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MALAYSIAN AND INDONESIA ART
Transcript of MALAYSIAN AND INDONESIA ART
Art is a diverse range of human activities and the products of those activities, usually involving imaginative or technical skill. In their most general form these activities include the production of works of art, the criticism of art, the study of the history of art, and the aesthetic dissemination of art.
ART IN MALAYSIA
Traditional Malaysian art was mainly centered on the areas of carving, weaving, and silversmithing. Traditional art ranges from handwoven baskets from rural areas to the silver work of the Malay courts. Common artworks included ornamental kris, beetle nut sets, and woven batik and songket fabrics. Indigenous East Malaysians are known for their wooden masks.Each ethnic group have distinct performing arts, with little overlap between them. However, Malay art does show some North Indian influence due to the historical influence of India
ART IN INDONESIA
Indonesian art forms can include designs traced back to early animistic beliefs, ancestor worship, Hindu or Buddhist influenced motifs brought by Indian traders, Chinese or Islamic symbols and beliefs. Foreign influence on Indonesian art forms was brought about by centuries of exposure to other cultures through trade. Immigrants from China, India, the Arab world and later Europe traveled to the archipelago in search of the unique spices grown in Indonesia. These traders settled and brought with them rich artistic traditions which influenced the development of local art.
HISTORY OF ISLAMIC ART
Islamic art encompasses the visual arts produced from the 7th century on wards by people who lived within the territory that was inhabited by or ruled by culturally Islamic populations. Islamic art is not at all restricted to religious art, but includes all the art of the rich and varied cultures of Islamic societies as well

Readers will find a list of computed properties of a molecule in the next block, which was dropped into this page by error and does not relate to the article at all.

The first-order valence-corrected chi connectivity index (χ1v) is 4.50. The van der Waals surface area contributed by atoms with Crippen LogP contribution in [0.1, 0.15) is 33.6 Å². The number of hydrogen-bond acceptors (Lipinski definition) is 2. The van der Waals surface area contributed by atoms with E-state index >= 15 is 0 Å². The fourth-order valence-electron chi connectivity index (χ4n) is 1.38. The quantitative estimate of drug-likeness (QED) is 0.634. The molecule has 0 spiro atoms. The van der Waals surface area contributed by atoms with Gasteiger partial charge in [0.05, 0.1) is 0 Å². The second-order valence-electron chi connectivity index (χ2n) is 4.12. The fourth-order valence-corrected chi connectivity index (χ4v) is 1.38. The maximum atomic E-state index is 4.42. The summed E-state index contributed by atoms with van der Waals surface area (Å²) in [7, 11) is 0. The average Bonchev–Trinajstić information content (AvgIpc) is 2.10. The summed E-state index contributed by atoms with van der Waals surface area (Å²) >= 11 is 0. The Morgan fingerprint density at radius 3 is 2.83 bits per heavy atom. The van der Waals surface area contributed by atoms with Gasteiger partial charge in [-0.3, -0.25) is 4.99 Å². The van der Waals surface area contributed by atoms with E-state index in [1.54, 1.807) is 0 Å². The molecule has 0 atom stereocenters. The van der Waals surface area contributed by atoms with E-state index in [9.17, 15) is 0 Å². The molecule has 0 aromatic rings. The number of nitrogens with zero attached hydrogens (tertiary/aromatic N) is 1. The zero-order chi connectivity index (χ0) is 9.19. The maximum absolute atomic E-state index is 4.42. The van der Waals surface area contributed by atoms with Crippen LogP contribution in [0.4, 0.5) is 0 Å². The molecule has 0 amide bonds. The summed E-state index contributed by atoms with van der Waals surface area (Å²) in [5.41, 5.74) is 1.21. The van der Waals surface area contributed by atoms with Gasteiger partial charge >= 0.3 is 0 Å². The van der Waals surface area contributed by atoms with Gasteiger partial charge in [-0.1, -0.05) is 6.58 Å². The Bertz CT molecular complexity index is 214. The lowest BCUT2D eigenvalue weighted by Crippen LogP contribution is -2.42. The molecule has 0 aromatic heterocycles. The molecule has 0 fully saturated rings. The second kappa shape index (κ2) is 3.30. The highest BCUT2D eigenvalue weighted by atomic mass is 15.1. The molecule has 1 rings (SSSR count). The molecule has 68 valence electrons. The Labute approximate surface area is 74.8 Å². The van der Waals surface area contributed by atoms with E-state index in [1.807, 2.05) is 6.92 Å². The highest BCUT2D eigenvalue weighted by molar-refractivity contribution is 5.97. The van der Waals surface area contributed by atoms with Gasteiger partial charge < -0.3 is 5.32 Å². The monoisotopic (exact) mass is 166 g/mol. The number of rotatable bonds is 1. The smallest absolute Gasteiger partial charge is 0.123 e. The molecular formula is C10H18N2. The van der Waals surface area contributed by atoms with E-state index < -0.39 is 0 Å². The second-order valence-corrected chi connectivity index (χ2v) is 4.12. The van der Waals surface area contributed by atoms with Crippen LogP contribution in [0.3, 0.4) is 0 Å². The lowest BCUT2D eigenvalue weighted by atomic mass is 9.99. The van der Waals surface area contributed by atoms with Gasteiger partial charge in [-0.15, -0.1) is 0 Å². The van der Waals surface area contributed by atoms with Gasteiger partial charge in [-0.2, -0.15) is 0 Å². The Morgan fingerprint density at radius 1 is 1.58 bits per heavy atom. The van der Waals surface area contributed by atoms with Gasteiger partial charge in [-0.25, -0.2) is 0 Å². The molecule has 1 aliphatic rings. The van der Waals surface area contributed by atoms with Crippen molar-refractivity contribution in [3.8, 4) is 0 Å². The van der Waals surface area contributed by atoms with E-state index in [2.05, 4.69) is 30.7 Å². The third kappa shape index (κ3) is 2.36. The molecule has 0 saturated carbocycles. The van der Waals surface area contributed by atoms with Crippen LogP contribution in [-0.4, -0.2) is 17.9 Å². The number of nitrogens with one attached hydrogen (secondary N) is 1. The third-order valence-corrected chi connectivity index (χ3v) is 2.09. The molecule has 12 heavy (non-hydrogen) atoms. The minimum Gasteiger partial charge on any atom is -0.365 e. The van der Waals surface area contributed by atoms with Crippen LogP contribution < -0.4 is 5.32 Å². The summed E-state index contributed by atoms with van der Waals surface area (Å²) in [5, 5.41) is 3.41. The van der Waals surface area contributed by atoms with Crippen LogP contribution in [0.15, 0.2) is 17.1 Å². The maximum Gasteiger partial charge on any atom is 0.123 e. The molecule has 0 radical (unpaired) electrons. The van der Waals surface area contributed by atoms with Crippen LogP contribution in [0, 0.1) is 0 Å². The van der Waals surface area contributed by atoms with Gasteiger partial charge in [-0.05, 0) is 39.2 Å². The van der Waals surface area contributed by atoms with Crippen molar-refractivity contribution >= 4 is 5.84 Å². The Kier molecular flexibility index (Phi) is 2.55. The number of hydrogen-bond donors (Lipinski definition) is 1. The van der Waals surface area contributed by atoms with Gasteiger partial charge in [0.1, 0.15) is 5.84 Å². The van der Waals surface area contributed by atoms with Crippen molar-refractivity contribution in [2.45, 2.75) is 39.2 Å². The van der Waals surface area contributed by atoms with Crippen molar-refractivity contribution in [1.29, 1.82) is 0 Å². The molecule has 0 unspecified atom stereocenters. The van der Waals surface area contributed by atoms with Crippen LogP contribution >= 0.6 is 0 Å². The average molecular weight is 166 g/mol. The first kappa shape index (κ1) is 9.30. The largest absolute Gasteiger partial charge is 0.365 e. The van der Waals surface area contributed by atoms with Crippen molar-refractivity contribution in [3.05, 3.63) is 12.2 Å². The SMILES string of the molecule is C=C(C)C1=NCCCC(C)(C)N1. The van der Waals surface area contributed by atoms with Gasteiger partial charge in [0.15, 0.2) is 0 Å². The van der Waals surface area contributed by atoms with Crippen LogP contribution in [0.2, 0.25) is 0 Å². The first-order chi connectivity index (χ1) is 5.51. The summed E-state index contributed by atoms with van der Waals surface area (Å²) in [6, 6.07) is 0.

ISLAM IN MALAYSIA and INDONESIA
Islam was introduced to Malaysia by traders and travelers. Islam in Indonesia was introduced by Arab travelers, but it wasn't until the ruling class of Indonesia adopted Islam that the people started converting to the faith
MALAYSIAN AND INDONESIA ART
Wooden masks from Indonesia
ISLAMIC ART IN MALAYSIA AND INDONESIA
Islam is the dominant religion in Malaysia and Indonesia and this shows through varied things such as cultures, clothing, and architecture, it is especially seen in their art form.
The Crystal Mosque or Masjid Kristal is a mosque in Kuala Terengganu, Terengganu, Malaysia. A grand structure made of steel, glass and crystal. The mosque is located at Islamic Heritage Park on the island of Wan Man.
The kris is an asymmetrical dagger with distinctive blade-patterning achieved through alternating lamination of iron and nickelous iron (pamor).While most strongly associated with the culture of Indonesia the kris is also indigenous to Malaysia, Thailand, Brunei and Singapore. It is known as kalis in the southern Philippines. The kris is famous for its distinctive wavy blade, although many have straight blades as well.
Textile used in clothes
Ceramic plates and vases
Plate from Malaysia and Vase from Indonesia